Game Theory

Projecting the most improved player for each AFC team in 2020

Each offseason gives NFL teams a chance to adjust and craft new strategies, with those changes often helping to create opportunities for certain players to increase their production in the upcoming campaign. Using my forward-looking data models, I've identified one player from each team who projects to see such an uptick in 2020 based on their performance trajectory and the scheme they'll be playing in this season.

Below, I've included a note on one player from each AFC team (listed by division) that helps explain why these guys forecast to grow as contributors.

AFC EAST

Devin Singletary
Devin Singletary
Buffalo Bills · RB

With Frank Gore now a Jet, this is Singletary's moment to show out. His ability to break tackles and move the chains was the key to his rookie campaign, as he gained 10-plus yards on 23.3 percent of his rushes outside the tackles in 2019 (the highest rate among backs with a minimum of 60 such rushes, per Next Gen Stats). He projects to see a big jump in production, even with 2020 third-round pick Zack Moss competing for snaps.

Mike Gesicki
Mike Gesicki
Miami Dolphins · TE

The Miami tight end scored four touchdowns on just seven receptions when lined up in the slot in the final six weeks of last season (tied for second most in the NFL during that span, per NGS). Slot production forecasts to be a key source of strength for the Dolphins, whether it's Ryan Fitzpatrick or Tua Tagovailoa under center, as Gesicki will be an enticing option from that area of the field.

N'Keal Harry
N'Keal Harry
New England Patriots · WR

Josh McDaniels' offensive game plans have historically been hard for defenses to peg and anticipate. That figures to be even more true as New England begins the post-Tom Brady era, with Cam Newton set to compete with Jarrett Stidham for the starting job. So, when the Patriots rank last in the league in any one particular area, I think it stands to reason that it likely won't be a trend that continues. Here's one example in which the expected improvement stands to benefit Harry: The Pats posted 6.2 yards per attempt to players aligned wide in 2019 (the lowest mark in the NFL, per NGS). Harry aligned wide on 86 percent of his snaps last season. As Harry starts his sophomore campaign, it's likely he'll be a bigger focus of -- and contributor to -- the game plan.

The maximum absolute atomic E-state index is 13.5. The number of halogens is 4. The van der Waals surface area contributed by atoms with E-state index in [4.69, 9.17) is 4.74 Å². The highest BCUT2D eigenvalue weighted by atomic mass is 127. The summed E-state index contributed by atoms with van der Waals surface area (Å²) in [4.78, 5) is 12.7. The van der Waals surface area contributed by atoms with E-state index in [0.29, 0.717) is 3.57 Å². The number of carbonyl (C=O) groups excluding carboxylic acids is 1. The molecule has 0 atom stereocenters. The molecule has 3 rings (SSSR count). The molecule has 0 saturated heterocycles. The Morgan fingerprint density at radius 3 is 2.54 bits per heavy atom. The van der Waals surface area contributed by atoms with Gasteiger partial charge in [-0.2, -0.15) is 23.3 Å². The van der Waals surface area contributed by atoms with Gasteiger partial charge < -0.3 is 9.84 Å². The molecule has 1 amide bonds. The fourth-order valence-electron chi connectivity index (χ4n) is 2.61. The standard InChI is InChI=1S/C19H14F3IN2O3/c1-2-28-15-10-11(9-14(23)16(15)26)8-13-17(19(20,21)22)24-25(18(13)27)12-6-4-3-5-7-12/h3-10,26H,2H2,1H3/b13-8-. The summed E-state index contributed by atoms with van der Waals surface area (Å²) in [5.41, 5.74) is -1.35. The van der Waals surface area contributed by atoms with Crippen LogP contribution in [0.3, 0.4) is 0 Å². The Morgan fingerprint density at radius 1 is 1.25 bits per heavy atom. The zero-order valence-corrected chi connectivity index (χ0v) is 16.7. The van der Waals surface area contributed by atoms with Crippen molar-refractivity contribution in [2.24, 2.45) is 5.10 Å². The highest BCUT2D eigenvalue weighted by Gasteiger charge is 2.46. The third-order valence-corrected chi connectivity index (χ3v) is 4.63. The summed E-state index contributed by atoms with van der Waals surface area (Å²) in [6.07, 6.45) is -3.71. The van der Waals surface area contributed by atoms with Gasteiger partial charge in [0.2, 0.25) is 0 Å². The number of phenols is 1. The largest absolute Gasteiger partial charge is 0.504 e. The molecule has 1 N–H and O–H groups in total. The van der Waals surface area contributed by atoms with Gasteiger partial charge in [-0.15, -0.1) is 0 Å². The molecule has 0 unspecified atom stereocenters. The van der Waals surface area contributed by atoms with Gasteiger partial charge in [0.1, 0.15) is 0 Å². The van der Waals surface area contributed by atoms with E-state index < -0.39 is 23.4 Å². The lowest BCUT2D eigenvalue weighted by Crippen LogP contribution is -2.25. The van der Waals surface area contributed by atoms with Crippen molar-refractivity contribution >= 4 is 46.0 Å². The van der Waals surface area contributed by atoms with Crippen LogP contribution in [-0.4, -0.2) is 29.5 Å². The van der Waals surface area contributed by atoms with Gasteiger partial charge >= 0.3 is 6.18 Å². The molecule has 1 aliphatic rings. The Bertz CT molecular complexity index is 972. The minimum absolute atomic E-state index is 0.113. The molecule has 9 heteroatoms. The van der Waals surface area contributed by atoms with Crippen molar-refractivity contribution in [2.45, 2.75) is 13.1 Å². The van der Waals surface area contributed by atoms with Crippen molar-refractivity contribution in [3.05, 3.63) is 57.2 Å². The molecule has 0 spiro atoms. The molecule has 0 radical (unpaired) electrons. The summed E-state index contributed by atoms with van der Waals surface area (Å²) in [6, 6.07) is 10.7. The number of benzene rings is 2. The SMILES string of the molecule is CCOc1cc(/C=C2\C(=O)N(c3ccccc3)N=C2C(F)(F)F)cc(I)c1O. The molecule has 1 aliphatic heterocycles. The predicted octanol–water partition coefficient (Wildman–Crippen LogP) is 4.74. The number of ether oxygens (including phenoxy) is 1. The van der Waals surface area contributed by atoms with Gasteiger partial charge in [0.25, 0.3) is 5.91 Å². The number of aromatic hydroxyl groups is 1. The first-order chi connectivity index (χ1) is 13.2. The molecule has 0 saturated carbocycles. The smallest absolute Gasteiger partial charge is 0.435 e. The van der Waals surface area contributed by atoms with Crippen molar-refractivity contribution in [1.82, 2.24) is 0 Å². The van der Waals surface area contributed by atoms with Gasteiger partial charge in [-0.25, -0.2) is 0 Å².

Chris Herndon
Chris Herndon
New York Jets · TE

A look at Herndon's rookie production from 2018 helps forecast a big 2020 for the tight end. In 2018, Herndon had a catch rate of 69.6 percent (sixth-highest among tight ends with at least 50 targets). He scored four touchdowns in the final 11 games that season, which tied for fourth-most among tight ends in that span. However, he played in only one game in 2019, missing nearly the entire season due to a suspension and injuries. A bounce-back season is in the offing, though. The Jets' wide receiver corps is not among the strongest in the NFL, meaning Sam Darnold is likely to lean on Herndon.

AFC NORTH

Marquise Brown
Marquise Brown
Baltimore Ravens · WR

We've already seen glimpses of what Hollywood can do when Lamar Jackson wants to find him deep. He caught three touchdowns on six deep receptions and 15 such targets as a rookie in 2019. No other Ravens wide receiver had more than three total deep receptions on the season, per NGS. Baltimore's deep passing game forecasts to improve in 2020, which should mean greater opportunities for Brown. 

A.J. Green
A.J. Green
Cincinnati Bengals · WR

Between 2016 and 2018, Green scored nine touchdowns and averaged 9.2 yards per target, while quarterbacks had a 104.8 rating when targeting him on tight-window passes, all ranking third-best in the NFL over that span, according to NGS. Last season -- with Green missing the entire campaign -- Bengals receivers averaged the third-fewest yards of separation per target in the NFL (2.9 yards). With first overall pick Joe Burrow taking over under center, Green's production will be a big key to rejuvenating the Bengals' offense in 2020.

Odell Beckham
Odell Beckham
Cleveland Browns · WR

Last season, OBJ caught only 30 percent of his deep targets (9 of 30), which was the third-lowest percentage in the NFL of all pass catchers who saw at least 20 deep targets, per NGS. New head coach Kevin Stefanski figures to craft an offense that creates better opportunities for Baker Mayfield to succeed, and leveraging Mayfield's strengths means taking advantage of Beckham's abilities. Last season under Stefanski's play-calling, Stefon Diggs caught 57.7 percent of his deep targets (15 of 26), which was the best rate in the NFL. 

Diontae Johnson
Diontae Johnson
Pittsburgh Steelers · WR